It seems that Spring is just about here, so maybe it’s time to write about the Provençal Winter.
This wasn’t our first winter in Provençe, we were here from the end of December to the beginning of April last year, during which we experienced the coldest spell the area has endured for years. For three weeks, the temperature didn’t rise above 0°C, and for almost a week of that it didn’t even make it above -7°C. What we didn’t realise at the time, though, was that last Winter was quite dry. This year, we weren’t expecting another intense cold spell like last year, but we didn’t expect it to be quite as wet or as snowy as it has been.
Mud has been a constant in my life since the end of November. I actually thought the horses were dirty when I took these photos. Little did I know what lay ahead of me.
By the beginning of February, Flurry regularly looked like this :
inspiring what turned out to be the most popular post I’ve ever written!
Aero’s speciality is the rasta look.
and I’ve spent many happy (?) hours chipping mud bobbles out of his mane.
There are time when the local trails are so muddy I even hesitate to walk the dogs on them. It’s a thick, cloying kind of clay which adheres to everything it comes in contact with – the sort that clings to your boots and quickly adds a kilo to the weight of each leg as you slip and slide through the woods. A couple of times, Cinnamon and Cookie have come home wearing mud-clogs which doubled the size of their little paws, and with mud-plastered bellies – the only solution was a bath, much to their delight (not!).
The mud makes me reluctant to ride as well. It’s the one downside of using hoofboots. First of all, you need to get the hoof de-mudded. Then you need to make sure that the heel bulbs are scrupulously clean so there is no risk of irritation when the close-fitting boots are in place. After spending 45 minutes de-mudding all four hooves and scraping enough muck off the horse to make him rideable, you ride out. Then you have to spend another 25 minutes cleaning the muck off your boots when you get back.
Is it any wonder I haven’t been riding much?
There is a family (mum and daughter) who keep a yearling at the farm. Early on in the Winter, there was a day of rain which led to a gigantic puddle appearing near the stables. This was such a rarity that they came out especially for a couple of days to lead the yearling through the water.
It’s not a rarity anymore.
There’s a track leading up to the paddock where Flurry and Aero live. When I’m paying a flying visit, just to say hello, dispense carrots or pick out feet, I drive the jeep up to them. There have been days when the track is so thickly coated with a layer of sludge that I literally waltz along it. This would be hilarious if I was a seventeen year old boy, but I’m a fifty year old woman and all I see are the looming tree trunks and fence posts. It’s not funny at all!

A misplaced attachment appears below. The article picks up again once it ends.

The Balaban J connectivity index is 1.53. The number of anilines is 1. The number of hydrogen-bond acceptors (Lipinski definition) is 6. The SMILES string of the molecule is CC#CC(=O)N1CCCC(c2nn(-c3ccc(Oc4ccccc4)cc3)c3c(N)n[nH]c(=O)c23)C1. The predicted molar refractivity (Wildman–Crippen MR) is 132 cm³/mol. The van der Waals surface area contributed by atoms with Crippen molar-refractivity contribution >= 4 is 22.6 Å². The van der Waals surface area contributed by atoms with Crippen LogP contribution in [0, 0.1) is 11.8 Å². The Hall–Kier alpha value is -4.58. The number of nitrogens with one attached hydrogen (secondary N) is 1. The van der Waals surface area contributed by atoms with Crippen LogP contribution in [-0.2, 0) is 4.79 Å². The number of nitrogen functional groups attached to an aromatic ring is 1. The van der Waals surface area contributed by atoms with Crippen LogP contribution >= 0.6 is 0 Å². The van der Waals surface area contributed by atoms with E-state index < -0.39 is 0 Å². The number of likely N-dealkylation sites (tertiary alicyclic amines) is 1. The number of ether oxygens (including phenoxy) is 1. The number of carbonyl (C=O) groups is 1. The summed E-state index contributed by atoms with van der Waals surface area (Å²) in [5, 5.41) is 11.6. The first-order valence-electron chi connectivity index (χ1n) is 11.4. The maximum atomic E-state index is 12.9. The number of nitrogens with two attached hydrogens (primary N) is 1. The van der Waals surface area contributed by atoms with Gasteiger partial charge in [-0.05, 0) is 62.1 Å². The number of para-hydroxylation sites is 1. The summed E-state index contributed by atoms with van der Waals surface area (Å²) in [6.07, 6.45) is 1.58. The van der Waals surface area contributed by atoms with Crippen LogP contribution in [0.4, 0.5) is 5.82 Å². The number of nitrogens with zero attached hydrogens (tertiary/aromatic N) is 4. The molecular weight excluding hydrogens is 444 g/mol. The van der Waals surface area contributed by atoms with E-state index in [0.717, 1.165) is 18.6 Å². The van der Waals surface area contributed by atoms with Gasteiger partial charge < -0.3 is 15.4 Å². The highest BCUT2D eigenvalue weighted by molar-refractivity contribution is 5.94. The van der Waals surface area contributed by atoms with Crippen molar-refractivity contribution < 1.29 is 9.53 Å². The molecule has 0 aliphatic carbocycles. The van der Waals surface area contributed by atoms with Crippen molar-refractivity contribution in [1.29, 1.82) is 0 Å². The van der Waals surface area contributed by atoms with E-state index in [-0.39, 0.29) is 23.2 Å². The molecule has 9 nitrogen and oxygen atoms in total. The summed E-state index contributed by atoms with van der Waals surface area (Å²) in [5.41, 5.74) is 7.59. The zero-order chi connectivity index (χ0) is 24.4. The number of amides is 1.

Then there was the snow.
Late in November, there was a sprinkle of snow overnight. I got quite excited about it and I made sure I got a photo of a small patch of white in the shade of one of the field shelters. Little did I know, folks, little did I know…
Snowfall is not an everyday occurrence here. We could see that last year, in the way that the locals reacted to the one fall of snow we had. It was just like being in Ireland, everyone was ooh-ing and aah-ing about how pretty it was for the first two days but got a bit fed up with it after that. I’ve lost count of how many times it’s snowed this year. Proper snow – not like the little sprinkle in this photo.
When we had the first Proper fall of snow, it was very exciting and I rushed out to take photos.
That snow didn’t stay long, so the next time, I got a bit excited again and went out and played with the dogs in it and took loads more photos.
It was really pretty up at the farm.
To be honest, the snow was fun and I’m not going to moan about it. We got out and enjoyed it a lot.
Last year, I was nursing a broken wrist when it snowed and I was absolutely petrified I would fall and hurt it some more. I hobbled around in the snow like a nervous old lady, clutching the arm of whoever was close to me. I’m happy to report that I was much more like myself this year. And yeah, I did fall on my butt a couple of times but at least I was sensible enough not to put a hand out to save myself!
Some of the farm’s smaller inmates decided to look very cute in the snow.
This is Grisou, aka Horse-Eating-Killer-Death-Donkey-From-Hell.
And this is Caline, his best little girl-buddy.
(I may have spelled their names wrong. Grisou means “the grey one” and Caline means “soft and fluffy” as far as I can make out.)|
But it hasn’t all been rain and snow. There have been some good rides on sunny days..
and great walks in the mountains with the dogs…
When I saw this little guy sticking its head out through the leaf mulch in the woods in early February, it was a sure sign that Spring is on its way – although it proceeded to snow heavily again the next day!
But Spring is definitely en route now. Fruit trees are ready to explode into bloom.
There are flowers popping up everywhere.
Insects and lizards are waking up from their winter slumber.
I haven’t been quick enough to get a photo of a lizard, but they make for a great new Hyper-terrier game.
The Holm oak trees are finally shedding their dead leaves
as the new growth pushes through.
After all the rain, every ditch, drain, river and stream is full.
It’s been a long, wet Winter, but I think we are going to have a very green Spring.
PS Click on any photo to see a larger version of it.